Nicholls State University changes policy after state AG accuses it of being 'out of touch with the Constitution'

Nicholls State University has eliminated its chalking policy that was used to condemn a group of College Republicans who chalked pro-Trump messages on university grounds.

The Louisiana Attorney General accused the school of being "out of touch with the Constitution."

Nicholls State University in Thibodaux, Louisiana has eliminated its chalking policy, which gained national attention in October after the university president said that the College Republicans chapter violated state law by writing political messages in support of President Donald Trump on the sidewalk. 

According to Houma Today, Louisiana Attorney General Jeff Landry said that the university was wrong for accusing the students of violating state law and campus rules, also stating that he would be reaching out to the president of Nicholls State University.

According to the news outlet, after Landry had a discussion with Nicholls State President Jay Clune, the policy was changed.

“This week our institution has received a lot of attention for an incident that occurred on campus (Oct. 18) and our subsequent response. Based on legal counsel, I issued a statement that chalking campaign messages on public property was prohibited by Louisiana law. That position was later deemed incorrect by Louisiana’s attorney general, Jeff Landry. Based on his counsel, our chalking policy has been eliminated,” Clune wrote in an announcement.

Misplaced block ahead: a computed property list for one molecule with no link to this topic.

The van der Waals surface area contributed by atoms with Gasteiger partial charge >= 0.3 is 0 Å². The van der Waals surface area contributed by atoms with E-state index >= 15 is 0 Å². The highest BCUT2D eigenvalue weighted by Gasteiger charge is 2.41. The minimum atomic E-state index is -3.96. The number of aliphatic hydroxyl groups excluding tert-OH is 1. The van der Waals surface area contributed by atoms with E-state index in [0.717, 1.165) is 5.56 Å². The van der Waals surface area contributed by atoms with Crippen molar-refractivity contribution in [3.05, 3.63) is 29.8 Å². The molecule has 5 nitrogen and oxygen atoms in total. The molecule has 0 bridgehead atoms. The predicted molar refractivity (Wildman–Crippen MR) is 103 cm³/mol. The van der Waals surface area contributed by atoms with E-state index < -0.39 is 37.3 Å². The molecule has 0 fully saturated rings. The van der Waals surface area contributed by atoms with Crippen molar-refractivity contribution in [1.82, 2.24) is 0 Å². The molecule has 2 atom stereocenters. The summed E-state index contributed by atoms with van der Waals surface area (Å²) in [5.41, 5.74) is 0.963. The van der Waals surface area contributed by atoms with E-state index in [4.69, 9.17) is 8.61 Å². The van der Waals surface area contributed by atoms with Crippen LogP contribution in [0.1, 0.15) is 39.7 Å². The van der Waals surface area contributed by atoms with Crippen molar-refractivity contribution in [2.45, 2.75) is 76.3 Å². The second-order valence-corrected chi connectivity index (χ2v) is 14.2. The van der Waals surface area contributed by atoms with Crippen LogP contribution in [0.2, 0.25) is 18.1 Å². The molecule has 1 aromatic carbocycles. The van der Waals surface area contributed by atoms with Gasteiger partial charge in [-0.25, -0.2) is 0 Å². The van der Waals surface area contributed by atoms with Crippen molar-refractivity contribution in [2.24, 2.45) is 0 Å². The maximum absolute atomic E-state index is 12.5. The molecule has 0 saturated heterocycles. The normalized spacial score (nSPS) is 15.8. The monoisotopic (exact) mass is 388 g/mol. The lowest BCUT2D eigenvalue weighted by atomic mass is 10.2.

[Related: Bates College removes Instagram post profiling conservative student amid backlash]

The College Republicans at NSU posted on its Facebook page thanking the Louisiana Republican Chairwoman for chalking with them. The now-deleted post, captured by the Lafourche Gazette, showed the College Republicans at NSU chalking messages supporting Trump. These messages included “MAGA 2020 and Geaux Trump.”

Citing state law, Clune initially announced that all political chalkings were prohibited at the school. The university policy required groups to receive permission before chalking.  

One of the students involved, Markaylen Wiltz, said that some of the students received police escorts due to the hostilities, according to the report.

[Related: Texas A&M thanks account targeting, publishing information of conservative students]

NSU Director of Communications Jared David told Campus Reform the decision was based on a desire to “not infringe on the rights of any of our campus community.”

Follow the author of this article: John Hanson